November 23, 2017
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How One California Tribe Is Coping With Drought

The La Jolla of Luiseño Indians have seen their wells shrink dramatically because of California’s ongoing drought. Robin Cabrera explains how a federal grant – and help from other tribes – could lead to a solution.

By Matt Weiser


CALIFORNIA’S NATIVE AMERICAN tribes have not been immune to the drought. In some cases, the effects have been worse because some tribes have limited resources to manage their water shortage problems.

Case in point: The La Jolla Band of Luiseño Indians in northern San Diego County was recently awarded $605,000 from the Indian Community Development Block Grant program to develop a new well and water distribution system to serve part of its reservation. It’s among $56 million in grants awarded to 77 tribes by the U.S. Department of Housing and Urban Development for various projects.

The La Jolla Reservation is not on the moist coast near the city of La Jolla. Instead, it’s well inland, at the base of Palomar Mountain, a 6,142ft (1,872m) peak that is also home to the famous Palomar Observatory and Palomar Mountain State Park.

The 700-member tribe draws its drinking water from wells, which are fed by rain and snowmelt and by the San Luis Rey River, which flows through the reservation. California’s drought has shrunken all these water sources, forcing the tribe to adopt water rationing and develop new supplies.

To help explain the tribe’s situation, Water Deeply recently spoke with Robin Cabrera, director of project management at the All Mission Indian Housing Authority. The organization applied for the grant on behalf of the tribe and coordinates housing and other development needs for 10 tribes in the region.

Water Deeply: What is the water problem on the La Jolla Reservation?

A map of the La Jolla Reservation in San Diego County. U.S. Environmental Protection Agency

A map of the La Jolla Reservation in San Diego County. U.S. Environmental Protection Agency

Robin Cabrera: The water issue affects mostly one side of the reservation, the west side. There are about 71 homes on that side of the reservation. Basically, they have reduced water pressure. They have had drops in the static and pumping (dynamic) water pressures in the community wells over the past four years because of the drought.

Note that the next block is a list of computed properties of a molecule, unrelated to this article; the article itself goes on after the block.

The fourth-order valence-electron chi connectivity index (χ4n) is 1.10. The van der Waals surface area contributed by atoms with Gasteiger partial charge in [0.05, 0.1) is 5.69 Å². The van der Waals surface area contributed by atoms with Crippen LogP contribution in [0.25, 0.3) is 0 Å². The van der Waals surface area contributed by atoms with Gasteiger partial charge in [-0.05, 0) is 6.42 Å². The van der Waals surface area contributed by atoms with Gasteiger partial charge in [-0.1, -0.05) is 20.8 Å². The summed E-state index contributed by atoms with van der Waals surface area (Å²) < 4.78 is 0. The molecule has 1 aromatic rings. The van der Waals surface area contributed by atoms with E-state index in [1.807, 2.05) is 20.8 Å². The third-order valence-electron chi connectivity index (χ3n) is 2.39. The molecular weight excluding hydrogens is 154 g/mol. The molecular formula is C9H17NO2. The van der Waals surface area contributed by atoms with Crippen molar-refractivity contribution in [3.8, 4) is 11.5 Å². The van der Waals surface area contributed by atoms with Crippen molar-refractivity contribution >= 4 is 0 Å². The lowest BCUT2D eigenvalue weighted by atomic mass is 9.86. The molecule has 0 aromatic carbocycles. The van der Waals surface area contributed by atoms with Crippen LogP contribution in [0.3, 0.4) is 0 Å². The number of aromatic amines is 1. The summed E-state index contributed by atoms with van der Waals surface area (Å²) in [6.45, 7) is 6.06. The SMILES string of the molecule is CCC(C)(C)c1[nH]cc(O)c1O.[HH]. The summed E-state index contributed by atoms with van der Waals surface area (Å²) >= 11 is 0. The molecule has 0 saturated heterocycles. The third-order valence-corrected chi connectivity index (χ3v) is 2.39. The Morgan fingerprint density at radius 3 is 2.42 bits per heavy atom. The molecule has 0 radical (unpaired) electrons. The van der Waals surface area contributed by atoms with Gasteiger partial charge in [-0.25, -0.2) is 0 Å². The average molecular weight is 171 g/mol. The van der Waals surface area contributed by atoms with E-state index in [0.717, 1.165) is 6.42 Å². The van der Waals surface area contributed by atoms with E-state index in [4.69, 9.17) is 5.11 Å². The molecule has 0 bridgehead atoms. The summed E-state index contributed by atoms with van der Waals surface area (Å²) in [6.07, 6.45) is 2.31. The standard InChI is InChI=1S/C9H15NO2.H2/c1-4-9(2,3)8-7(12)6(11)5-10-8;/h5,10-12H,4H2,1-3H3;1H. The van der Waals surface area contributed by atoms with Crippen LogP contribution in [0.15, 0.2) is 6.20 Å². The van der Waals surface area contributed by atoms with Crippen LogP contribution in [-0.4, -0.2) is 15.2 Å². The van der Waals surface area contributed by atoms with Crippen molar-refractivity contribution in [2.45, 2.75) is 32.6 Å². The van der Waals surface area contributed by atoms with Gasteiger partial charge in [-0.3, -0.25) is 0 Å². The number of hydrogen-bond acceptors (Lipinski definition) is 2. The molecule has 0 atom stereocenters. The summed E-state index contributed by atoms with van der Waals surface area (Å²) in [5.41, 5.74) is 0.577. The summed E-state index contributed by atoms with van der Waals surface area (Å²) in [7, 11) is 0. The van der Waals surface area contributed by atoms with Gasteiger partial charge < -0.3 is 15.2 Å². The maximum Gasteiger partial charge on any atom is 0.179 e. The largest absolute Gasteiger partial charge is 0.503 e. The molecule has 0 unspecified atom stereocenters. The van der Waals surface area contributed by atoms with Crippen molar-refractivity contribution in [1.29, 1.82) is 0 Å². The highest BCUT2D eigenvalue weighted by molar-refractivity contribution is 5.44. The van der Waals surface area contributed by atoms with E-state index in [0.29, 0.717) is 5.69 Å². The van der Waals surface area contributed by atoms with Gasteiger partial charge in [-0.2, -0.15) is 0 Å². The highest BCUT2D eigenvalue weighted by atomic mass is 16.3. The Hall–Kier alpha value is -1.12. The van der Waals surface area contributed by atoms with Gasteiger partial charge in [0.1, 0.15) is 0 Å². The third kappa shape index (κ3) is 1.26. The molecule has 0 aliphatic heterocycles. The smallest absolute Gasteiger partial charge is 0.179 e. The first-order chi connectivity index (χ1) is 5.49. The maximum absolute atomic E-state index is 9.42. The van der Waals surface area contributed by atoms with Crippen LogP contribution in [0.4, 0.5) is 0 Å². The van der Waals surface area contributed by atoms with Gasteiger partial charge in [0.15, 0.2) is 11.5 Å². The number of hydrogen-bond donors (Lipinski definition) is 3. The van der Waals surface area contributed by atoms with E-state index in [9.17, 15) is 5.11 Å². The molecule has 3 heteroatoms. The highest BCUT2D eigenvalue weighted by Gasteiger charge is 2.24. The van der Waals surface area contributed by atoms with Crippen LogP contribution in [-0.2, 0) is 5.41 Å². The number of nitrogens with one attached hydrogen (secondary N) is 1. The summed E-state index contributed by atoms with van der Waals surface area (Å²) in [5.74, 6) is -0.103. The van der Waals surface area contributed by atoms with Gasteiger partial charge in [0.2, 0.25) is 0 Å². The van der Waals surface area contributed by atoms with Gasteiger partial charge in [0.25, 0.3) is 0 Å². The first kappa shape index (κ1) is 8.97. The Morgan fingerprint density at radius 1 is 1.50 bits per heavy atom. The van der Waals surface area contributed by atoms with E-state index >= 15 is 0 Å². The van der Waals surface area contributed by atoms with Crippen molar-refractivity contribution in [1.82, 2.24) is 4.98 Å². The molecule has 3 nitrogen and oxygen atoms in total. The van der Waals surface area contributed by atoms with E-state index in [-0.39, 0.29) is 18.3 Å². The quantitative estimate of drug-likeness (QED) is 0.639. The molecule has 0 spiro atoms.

The two wells they currently have serving that side of the reservation, they’re both drawing from the same water table, so they are fighting each other. The water level has dropped considerably. The wells have dropped 35–50ft (11–15m), and the dynamic water level has dropped 130–50ft (40–46m).

With the low water pressure, it causes backflow problems to where it can cause the water to have bacteria problems and not be clean water for the occupants of the homes.

Also, there are problems for fire suppression because they don’t have the water pressure they need. In 2007, they had a fire down here, the Poomacha Fire, named for one of the neighborhoods on the reservation. It started on the reservation and they did not have the water pressure to be able to fight it as well as they could have. Basically, they didn’t have any water except for the fire trucks. There were no water storage tanks over in the western side and there still aren’t. Thirteen of the homes we manage were burned down.

The reservation covers over 9,000 acres (3,640 hectares), with housing on opposite sides of the Palomar Mountain. The east side hasn’t had the same problems the west side has had because their well produces at a much greater rate than the western side. It’s still low in water, and they still have rationing.